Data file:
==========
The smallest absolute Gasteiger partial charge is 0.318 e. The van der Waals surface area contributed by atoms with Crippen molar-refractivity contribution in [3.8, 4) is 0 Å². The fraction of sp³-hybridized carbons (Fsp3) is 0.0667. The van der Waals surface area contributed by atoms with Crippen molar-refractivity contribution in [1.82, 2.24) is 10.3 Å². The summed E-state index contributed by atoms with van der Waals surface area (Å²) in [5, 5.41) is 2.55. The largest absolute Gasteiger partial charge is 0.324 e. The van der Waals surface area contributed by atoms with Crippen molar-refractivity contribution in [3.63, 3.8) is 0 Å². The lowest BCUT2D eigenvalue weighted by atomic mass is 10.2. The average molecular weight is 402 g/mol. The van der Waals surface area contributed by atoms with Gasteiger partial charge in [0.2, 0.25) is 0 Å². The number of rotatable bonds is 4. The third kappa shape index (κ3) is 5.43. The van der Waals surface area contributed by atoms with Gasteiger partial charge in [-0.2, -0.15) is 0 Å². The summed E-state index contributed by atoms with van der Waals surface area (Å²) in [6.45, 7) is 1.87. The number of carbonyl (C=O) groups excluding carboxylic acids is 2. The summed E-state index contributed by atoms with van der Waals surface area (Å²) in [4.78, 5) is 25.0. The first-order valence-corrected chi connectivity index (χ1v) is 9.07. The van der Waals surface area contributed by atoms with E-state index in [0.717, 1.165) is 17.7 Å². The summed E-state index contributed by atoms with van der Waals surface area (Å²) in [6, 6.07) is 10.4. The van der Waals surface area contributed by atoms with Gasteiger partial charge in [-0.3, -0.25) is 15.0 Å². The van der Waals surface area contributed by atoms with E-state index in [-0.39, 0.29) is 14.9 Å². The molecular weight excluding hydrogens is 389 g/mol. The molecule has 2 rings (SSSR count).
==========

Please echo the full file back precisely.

The smallest absolute Gasteiger partial charge is 0.318 e. The van der Waals surface area contributed by atoms with Crippen molar-refractivity contribution in [3.8, 4) is 0 Å². The fraction of sp³-hybridized carbons (Fsp3) is 0.0667. The van der Waals surface area contributed by atoms with Crippen molar-refractivity contribution in [1.82, 2.24) is 10.3 Å². The summed E-state index contributed by atoms with van der Waals surface area (Å²) in [5, 5.41) is 2.55. The largest absolute Gasteiger partial charge is 0.324 e. The van der Waals surface area contributed by atoms with Crippen molar-refractivity contribution in [3.63, 3.8) is 0 Å². The lowest BCUT2D eigenvalue weighted by atomic mass is 10.2. The average molecular weight is 402 g/mol. The van der Waals surface area contributed by atoms with Gasteiger partial charge in [0.2, 0.25) is 0 Å². The number of rotatable bonds is 4. The third kappa shape index (κ3) is 5.43. The van der Waals surface area contributed by atoms with Gasteiger partial charge in [-0.2, -0.15) is 0 Å². The summed E-state index contributed by atoms with van der Waals surface area (Å²) in [6.45, 7) is 1.87. The number of carbonyl (C=O) groups excluding carboxylic acids is 2. The summed E-state index contributed by atoms with van der Waals surface area (Å²) in [4.78, 5) is 25.0. The first-order valence-corrected chi connectivity index (χ1v) is 9.07. The van der Waals surface area contributed by atoms with E-state index in [0.717, 1.165) is 17.7 Å². The summed E-state index contributed by atoms with van der Waals surface area (Å²) in [6, 6.07) is 10.4. The van der Waals surface area contributed by atoms with Gasteiger partial charge in [-0.3, -0.25) is 15.0 Å². The van der Waals surface area contributed by atoms with E-state index in [-0.39, 0.29) is 14.9 Å². The molecular weight excluding hydrogens is 389 g/mol. The molecule has 2 rings (SSSR count).